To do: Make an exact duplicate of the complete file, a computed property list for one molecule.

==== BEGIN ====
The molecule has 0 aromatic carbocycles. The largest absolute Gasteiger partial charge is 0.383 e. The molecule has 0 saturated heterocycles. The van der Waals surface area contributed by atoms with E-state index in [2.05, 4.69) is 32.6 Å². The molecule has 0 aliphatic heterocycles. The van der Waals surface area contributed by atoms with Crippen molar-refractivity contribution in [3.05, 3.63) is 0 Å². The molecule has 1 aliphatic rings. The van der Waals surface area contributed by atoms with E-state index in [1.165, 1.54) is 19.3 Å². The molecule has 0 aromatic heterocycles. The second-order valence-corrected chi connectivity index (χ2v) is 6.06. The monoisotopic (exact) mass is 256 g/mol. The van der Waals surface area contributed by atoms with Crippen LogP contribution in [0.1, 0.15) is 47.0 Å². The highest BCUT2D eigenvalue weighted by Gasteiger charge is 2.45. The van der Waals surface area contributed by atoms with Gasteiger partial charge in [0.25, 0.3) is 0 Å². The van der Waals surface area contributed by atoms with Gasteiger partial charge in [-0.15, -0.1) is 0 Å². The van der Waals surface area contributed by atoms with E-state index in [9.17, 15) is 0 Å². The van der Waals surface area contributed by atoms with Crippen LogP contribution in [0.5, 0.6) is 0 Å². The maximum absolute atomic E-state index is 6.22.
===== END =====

The molecule has 0 aromatic carbocycles. The largest absolute Gasteiger partial charge is 0.383 e. The molecule has 0 saturated heterocycles. The van der Waals surface area contributed by atoms with E-state index in [2.05, 4.69) is 32.6 Å². The molecule has 0 aliphatic heterocycles. The van der Waals surface area contributed by atoms with Crippen molar-refractivity contribution in [3.05, 3.63) is 0 Å². The molecule has 1 aliphatic rings. The van der Waals surface area contributed by atoms with E-state index in [1.165, 1.54) is 19.3 Å². The molecule has 0 aromatic heterocycles. The second-order valence-corrected chi connectivity index (χ2v) is 6.06. The monoisotopic (exact) mass is 256 g/mol. The van der Waals surface area contributed by atoms with Crippen LogP contribution in [0.1, 0.15) is 47.0 Å². The highest BCUT2D eigenvalue weighted by Gasteiger charge is 2.45. The van der Waals surface area contributed by atoms with Gasteiger partial charge in [0.25, 0.3) is 0 Å². The van der Waals surface area contributed by atoms with Gasteiger partial charge in [-0.15, -0.1) is 0 Å². The van der Waals surface area contributed by atoms with E-state index in [9.17, 15) is 0 Å². The van der Waals surface area contributed by atoms with Crippen LogP contribution in [0.5, 0.6) is 0 Å². The maximum absolute atomic E-state index is 6.22.